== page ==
HABRI Central - Tags: Archaeology
You are here: Home / Tags / Archaeology / All Categories

Tags: Archaeology

All Categories (61-80 of 249)

  1. The camel remains from site HD-6 (Ra's al-Hadd, Sultanate of Oman): an opportunity for a critical review of dromedary findings in eastern Arabia

    Full-text: Available

    | Contributor(s):: Curci, A., Carletti, M., Tosi, M.

    Bone remains of camel ( Camelus dromedarius) have been found in several sites of south-eastern Arabia, dating from the Late Holocene period to the Bronze Age, and generally attributed to wild animals. The new camel finds from the Early Bronze Age site of Ra's al-Hadd (HD-6) - dated with...

  2. The history of the camel bone dating project

    Full-text: Available

    | Contributor(s):: Grigson, C.

    The results obtained by the AMS laboratory in Oxford for the 'Camel Bone Dating Project' are summarized and discussed.

  3. Neolithic Dairy Technology at the European-Anatolian frontier: implications of archaeozoological evidence from Ulucak Hoyuk, Izmir, Turkey, ca. 7000-5700 cal. BC

    | Contributor(s):: Cakirlar, C.

    This paper discusses the archaeozoological evidence from Neolithic Ulucak Hoyuk (Izmir, ca. 7000-5700 cal. BC) in light of current debates on early dairy technologies. The paper aims to add new dimension to the current understanding of the role western Anatolia played in the evolution of early...

  4. New insights into the Early Neolithic economy and management of animals in Southern and Central Europe revealed using lipid residue analyses of pottery vessels

    | Contributor(s):: Salque, M., Radi, G., Tagliacozzo, A., Uria, B. P., Wolfram, S., Hohle, I., Stauble, H., Whittle, A., Hofmann, D., Pechtl, J., Schade-Lindig, S., Eisenhauer, U., Evershed, R. P.

    Analyses of organic residues preserved in ceramic potsherds enable the identification of foodstuffs processed in archaeological vessels. Differences in the isotopic composition of fatty acids allow differentiation of non-ruminant and ruminant fats, as well as adipose and dairy fats. This paper...

  5. 'Bamboo spine' in a migration period horse from Hungary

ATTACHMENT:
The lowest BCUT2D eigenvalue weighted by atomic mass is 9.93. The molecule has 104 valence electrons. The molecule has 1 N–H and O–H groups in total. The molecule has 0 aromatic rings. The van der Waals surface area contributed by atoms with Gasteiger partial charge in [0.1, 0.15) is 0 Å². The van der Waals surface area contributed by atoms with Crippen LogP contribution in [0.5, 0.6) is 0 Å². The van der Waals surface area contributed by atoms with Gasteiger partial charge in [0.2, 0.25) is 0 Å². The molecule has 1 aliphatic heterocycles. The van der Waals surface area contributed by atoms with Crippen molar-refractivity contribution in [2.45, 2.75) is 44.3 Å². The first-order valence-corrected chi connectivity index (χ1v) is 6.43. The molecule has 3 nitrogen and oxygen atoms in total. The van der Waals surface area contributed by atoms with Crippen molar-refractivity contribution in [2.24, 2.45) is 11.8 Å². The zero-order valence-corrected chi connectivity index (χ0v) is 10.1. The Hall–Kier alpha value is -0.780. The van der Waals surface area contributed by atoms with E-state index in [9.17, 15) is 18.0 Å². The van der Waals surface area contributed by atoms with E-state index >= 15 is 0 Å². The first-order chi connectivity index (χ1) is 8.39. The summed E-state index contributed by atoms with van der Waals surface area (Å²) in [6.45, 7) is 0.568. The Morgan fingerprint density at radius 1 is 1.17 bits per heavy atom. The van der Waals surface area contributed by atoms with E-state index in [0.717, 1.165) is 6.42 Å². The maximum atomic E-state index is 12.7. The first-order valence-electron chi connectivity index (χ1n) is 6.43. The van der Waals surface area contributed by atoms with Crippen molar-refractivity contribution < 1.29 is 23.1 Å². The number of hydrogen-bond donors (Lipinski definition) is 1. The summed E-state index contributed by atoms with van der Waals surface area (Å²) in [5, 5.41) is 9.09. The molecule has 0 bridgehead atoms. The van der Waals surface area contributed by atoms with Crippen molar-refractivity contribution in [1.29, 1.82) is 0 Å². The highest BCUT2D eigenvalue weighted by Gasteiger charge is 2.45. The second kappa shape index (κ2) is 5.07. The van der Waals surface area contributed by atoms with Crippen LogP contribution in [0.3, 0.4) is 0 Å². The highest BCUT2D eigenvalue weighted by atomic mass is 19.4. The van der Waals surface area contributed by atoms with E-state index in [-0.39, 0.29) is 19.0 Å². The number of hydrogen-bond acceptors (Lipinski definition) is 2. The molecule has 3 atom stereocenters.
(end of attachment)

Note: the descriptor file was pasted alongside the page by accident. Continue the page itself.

| Contributor(s):: Bartosiewicz, Laszlo

  6. 'Sick as a dog': zooarchaeological evidence for pet dog health and welfare in the Roman world

    | Contributor(s):: MacKinnon, Michael

  7. A god forsaken: the sacred bear in Andean iconography and cosmology

    | Contributor(s):: Paisley, Susanna

  8. A preliminary study on the role of plants and animals at Badigaon agicultural community :an ethno-bio-archaeological perspective

    | Contributor(s):: Hoque, Seema

  9. A study in history of domestication of horses on the light of the cuneiform inscriptions and archaeological materials

    | Contributor(s):: Rāwī, Fārūq Nāṣir

  10. Analyzing the process of domestication: Hagoshrim as a case study

    | Contributor(s):: Haber, Annat

  11. Ancient DNA supports lineage replacement in European dog gene pool: insight into Neolithic southeast France

    | Contributor(s):: Deguilloux, M. F.

  12. Au sujet de l'histoire et de la génétique du cheval

    | Contributor(s):: Frechkop, Serge

  13. Between trust and domination :social contracts between humans and animals

    | Contributor(s):: Oma, Kristin Armstrong

  14. Beyond optimization: alternative ways of examining animal exploitation

    | Contributor(s):: Holt, Julie Zimmermann

  15. Birds and burials at Ajvide (Gotland, Sweden) and Zvejnieki, (Latvia) about 8000-3900 BP

    | Contributor(s):: Mannermaa, Kristiina

  16. Bones are not enough: analogues, knowledge, and interpretive strategies in zooarchaeology

    | Contributor(s):: Gifford-Gonzalez, D. P.

  17. Bronzezeitliche und eisenzeitliche Vogeldarstellungen im Zentralbalkan

    | Contributor(s):: Vasić, Rastko

  18. Cani e mufloni: protagonisti della più antica forma di controllo culturale delle risorse animali del Sahara?

    | Contributor(s):: Cesarino, Felice

  19. Canine digging behavior and archaelogical implications

    | Contributor(s):: Jeske, Robert J.

  20. Crib-biting: tethered horses in the palaeolithic?

    | Contributor(s):: Bahn, Paul G.